“If you think you’ve got the ‘Zoolander’ look, check out this step-by-step guide to becoming a model.”

So you think you might have what it takes to succeed as a male model? You have the drive, you have the talent, and your whole life you have been told that you are ridiculously good looking. The only thing is, you are not quite sure how to go about it.

So what to do? The modeling world has changed a lot over the past decade. While the traditional avenues to find modeling jobs still exist, social media has leveled the playing field. Aspiring male models who work it online have a big head start over those who are just sending agents photos of their headshots. This is not to say that having a strong modeling portfolio isn’t important — it very much is.

Rasheed Alli, founder and managing partner of DAS Model Management, an agency based out of Miami Beach, breaks down what agencies look for.

“The first step to becoming a male model is assuming the confidence and self-assurance in knowing you have what it takes to be in the spotlight. Models today not only have to develop their own image, but have an expressive personality that shines in front of the camera as well. Being able to carry yourself with confidence and a certain belief in oneself is what the agencies and corporate brands are looking for. Having a strong portfolio of photography will always help when being able to get a foot in the door with any agency, so this is always a worthwhile investment. Establishing your own personal ‘look’ and style, no matter how off-the-wall it might be, can often catch the eye of the bookers.  Social media has never been more important in today’s modeling world. Having an online personality with a significant and loyal band of captive followers can only add value for a client in the eyes of an agency.”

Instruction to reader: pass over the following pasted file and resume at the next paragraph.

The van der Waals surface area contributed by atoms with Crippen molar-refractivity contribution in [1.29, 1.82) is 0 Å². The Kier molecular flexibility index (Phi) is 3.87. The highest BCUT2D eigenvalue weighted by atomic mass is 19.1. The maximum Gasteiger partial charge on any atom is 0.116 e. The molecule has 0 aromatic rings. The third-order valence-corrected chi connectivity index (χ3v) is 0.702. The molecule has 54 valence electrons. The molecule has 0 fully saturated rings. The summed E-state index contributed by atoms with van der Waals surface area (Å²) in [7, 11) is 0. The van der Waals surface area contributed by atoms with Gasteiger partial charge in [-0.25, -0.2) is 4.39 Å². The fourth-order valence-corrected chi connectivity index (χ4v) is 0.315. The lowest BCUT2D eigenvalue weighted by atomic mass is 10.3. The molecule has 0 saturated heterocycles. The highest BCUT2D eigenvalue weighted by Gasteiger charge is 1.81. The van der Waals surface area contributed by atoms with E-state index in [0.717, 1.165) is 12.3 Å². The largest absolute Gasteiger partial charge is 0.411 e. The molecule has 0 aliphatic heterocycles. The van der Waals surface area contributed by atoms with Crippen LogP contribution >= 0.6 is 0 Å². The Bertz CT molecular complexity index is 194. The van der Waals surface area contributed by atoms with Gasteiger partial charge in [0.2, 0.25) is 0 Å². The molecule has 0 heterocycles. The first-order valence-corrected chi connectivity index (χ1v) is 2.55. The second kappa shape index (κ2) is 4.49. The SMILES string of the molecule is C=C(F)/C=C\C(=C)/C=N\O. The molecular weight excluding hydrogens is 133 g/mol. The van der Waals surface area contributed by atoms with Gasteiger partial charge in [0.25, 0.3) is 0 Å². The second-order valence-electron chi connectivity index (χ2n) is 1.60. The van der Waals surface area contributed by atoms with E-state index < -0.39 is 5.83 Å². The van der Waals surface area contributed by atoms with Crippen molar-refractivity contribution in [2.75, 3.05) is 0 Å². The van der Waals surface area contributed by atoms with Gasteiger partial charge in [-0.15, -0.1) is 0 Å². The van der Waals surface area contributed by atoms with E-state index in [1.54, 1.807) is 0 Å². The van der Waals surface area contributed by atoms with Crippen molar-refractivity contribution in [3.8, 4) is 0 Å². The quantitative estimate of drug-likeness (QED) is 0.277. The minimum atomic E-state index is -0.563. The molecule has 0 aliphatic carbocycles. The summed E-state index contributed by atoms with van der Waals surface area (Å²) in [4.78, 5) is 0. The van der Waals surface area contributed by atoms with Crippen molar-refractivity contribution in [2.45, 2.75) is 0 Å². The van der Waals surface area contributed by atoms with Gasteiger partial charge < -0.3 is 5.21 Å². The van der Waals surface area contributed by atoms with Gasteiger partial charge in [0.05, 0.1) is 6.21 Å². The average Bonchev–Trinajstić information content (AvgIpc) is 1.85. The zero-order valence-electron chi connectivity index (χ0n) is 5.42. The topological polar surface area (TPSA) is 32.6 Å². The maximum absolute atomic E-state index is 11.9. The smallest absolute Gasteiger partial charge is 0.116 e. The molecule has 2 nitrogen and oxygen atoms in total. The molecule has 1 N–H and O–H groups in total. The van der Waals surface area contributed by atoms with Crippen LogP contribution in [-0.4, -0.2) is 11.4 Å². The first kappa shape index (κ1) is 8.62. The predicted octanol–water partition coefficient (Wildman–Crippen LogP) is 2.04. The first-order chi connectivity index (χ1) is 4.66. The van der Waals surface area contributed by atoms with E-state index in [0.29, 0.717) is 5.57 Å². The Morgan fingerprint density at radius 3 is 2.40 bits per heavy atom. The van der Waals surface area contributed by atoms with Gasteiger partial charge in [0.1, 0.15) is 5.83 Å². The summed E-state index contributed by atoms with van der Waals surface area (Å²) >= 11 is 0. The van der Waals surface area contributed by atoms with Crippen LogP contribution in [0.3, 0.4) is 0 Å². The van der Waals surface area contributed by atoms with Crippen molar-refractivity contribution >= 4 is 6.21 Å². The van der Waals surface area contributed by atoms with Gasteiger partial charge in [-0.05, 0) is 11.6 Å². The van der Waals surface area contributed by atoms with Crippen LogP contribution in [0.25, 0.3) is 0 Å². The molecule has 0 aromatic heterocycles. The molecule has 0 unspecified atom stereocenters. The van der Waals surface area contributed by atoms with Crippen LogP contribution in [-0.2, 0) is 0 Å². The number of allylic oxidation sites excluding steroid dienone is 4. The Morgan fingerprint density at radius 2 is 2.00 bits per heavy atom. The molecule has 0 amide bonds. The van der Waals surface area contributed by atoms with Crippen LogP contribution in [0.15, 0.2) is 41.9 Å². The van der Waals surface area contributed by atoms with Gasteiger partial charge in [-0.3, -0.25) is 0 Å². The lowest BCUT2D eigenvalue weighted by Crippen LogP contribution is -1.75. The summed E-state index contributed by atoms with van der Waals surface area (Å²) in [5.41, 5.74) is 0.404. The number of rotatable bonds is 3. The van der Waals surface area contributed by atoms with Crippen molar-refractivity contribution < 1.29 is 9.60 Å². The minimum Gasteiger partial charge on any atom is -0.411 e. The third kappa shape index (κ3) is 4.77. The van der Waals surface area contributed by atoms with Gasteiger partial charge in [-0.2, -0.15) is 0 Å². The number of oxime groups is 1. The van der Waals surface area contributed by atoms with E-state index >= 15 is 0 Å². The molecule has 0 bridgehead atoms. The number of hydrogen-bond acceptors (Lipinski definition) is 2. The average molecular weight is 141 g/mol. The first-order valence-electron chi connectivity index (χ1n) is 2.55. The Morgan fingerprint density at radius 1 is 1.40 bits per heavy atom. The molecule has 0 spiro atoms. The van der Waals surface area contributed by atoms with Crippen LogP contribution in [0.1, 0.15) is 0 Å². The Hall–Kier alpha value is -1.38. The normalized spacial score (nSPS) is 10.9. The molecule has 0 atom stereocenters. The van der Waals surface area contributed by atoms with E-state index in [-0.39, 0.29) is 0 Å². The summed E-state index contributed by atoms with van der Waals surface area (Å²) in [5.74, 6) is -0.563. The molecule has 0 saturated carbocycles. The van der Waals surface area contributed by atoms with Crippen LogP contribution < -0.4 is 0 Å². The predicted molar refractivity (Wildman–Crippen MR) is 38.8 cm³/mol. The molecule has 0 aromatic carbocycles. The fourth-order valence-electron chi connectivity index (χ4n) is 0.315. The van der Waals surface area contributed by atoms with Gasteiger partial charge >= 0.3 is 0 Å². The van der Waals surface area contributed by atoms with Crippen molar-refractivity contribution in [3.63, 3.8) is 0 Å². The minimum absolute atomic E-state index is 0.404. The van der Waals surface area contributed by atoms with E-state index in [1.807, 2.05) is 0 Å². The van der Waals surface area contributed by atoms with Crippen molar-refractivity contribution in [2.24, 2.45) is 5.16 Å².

And what are the physical requirements to be a model? While there are no hard and fast rules, agencies want you to be between 5’11 and 6’2 tall; you should wear a size 40 regular jacket, or at least be pretty close to that. While you want to be in excellent shape, don’t be too muscular, as clothing does not drape well on men with larger muscles in the arms and thighs. Of course your teeth should be white and flawless, and your skin should be clear.

The traditional way to get work is still to find a reputable agent. “Reputable” is the key word here. Do your homework. Don’t take a chance on someone just starting out who does not have an established roster of clients. Ask questions, find out what they can really do for you, and what they have done for others. In the old days, getting an agent was a must. This is not entirely true anymore, but if you want to get work and get a decent paycheck, an agent is the way to go. They also often have information on jobs that you won’t know about without them.

But some people get work without an agent. How? Because they rock it on social media. One of those people is model James, who says “Today’s model needs to be very entrepreneurial. You need to be the CEO of your own personal brand. Brands don’t just want a handsome face. They want someone with a strong social media platform. My own social media showcases my life not just as a model, but as an entrepreneur living in New York City and traveling the world. Modeling was not something that I actively pursued. I was actually one of these guys that was discovered through Instagram. I was posting photos from my trips and my life in New York City and an agency reached out. I ended up signing with them.”

If you do get an agent, they will take a cut of your income, which varies from 10 to 33 percent. Of course the point is that for that percentage they will find you more bookings, and also advise you on how to move forward in your career. There are literally hundreds of agencies out there, ranging from the very top, to smaller boutique agencies that are just starting out. Some of the top agencies are Ford, IMG and DNA.

You are going to want to provide the agency with a portfolio. This is basically a  an assortment of photographs, which of course will include a headshot and full body shot; it also is a good idea to put in a video that shows off your runway walk. Use a professional to take photos for your portfolio — don’t ask your buddy who has a nice camera. Photo shoots are not just for your portfolio; they are for you to practice your look and get more comfortable in front of the camera.

On occasion, agencies will have open calls. This means exactly what it sounds like. A bunch of people show up on a specific date, and an agency will look at them for a few seconds and decide if the person has what it takes.